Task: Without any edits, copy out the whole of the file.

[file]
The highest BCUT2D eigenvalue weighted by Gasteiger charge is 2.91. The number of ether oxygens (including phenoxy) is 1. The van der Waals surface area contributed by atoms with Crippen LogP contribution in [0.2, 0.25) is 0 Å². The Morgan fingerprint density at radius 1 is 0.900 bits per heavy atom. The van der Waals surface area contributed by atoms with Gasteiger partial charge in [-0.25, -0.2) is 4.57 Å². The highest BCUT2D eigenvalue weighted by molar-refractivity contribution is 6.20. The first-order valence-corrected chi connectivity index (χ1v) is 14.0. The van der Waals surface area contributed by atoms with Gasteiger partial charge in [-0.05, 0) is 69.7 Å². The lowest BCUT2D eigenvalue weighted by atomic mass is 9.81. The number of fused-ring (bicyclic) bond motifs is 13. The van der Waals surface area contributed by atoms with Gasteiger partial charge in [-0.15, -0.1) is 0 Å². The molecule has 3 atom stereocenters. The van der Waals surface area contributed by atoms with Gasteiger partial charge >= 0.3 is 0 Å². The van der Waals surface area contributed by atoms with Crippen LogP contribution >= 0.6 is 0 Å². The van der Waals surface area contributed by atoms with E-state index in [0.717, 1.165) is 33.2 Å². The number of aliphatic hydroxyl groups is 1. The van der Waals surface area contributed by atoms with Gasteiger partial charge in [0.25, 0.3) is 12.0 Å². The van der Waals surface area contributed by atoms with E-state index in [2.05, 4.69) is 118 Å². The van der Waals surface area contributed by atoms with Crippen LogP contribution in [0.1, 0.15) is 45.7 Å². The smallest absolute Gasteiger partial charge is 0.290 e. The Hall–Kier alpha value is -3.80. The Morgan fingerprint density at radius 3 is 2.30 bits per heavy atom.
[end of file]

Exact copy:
The highest BCUT2D eigenvalue weighted by Gasteiger charge is 2.91. The number of ether oxygens (including phenoxy) is 1. The van der Waals surface area contributed by atoms with Crippen LogP contribution in [0.2, 0.25) is 0 Å². The Morgan fingerprint density at radius 1 is 0.900 bits per heavy atom. The van der Waals surface area contributed by atoms with Gasteiger partial charge in [-0.25, -0.2) is 4.57 Å². The highest BCUT2D eigenvalue weighted by molar-refractivity contribution is 6.20. The first-order valence-corrected chi connectivity index (χ1v) is 14.0. The van der Waals surface area contributed by atoms with Gasteiger partial charge in [-0.05, 0) is 69.7 Å². The lowest BCUT2D eigenvalue weighted by atomic mass is 9.81. The number of fused-ring (bicyclic) bond motifs is 13. The van der Waals surface area contributed by atoms with Gasteiger partial charge in [-0.15, -0.1) is 0 Å². The molecule has 3 atom stereocenters. The van der Waals surface area contributed by atoms with Gasteiger partial charge >= 0.3 is 0 Å². The van der Waals surface area contributed by atoms with Crippen LogP contribution >= 0.6 is 0 Å². The van der Waals surface area contributed by atoms with E-state index in [0.717, 1.165) is 33.2 Å². The number of aliphatic hydroxyl groups is 1. The van der Waals surface area contributed by atoms with Gasteiger partial charge in [0.25, 0.3) is 12.0 Å². The van der Waals surface area contributed by atoms with E-state index in [2.05, 4.69) is 118 Å². The van der Waals surface area contributed by atoms with Crippen LogP contribution in [0.1, 0.15) is 45.7 Å². The smallest absolute Gasteiger partial charge is 0.290 e. The Hall–Kier alpha value is -3.80. The Morgan fingerprint density at radius 3 is 2.30 bits per heavy atom.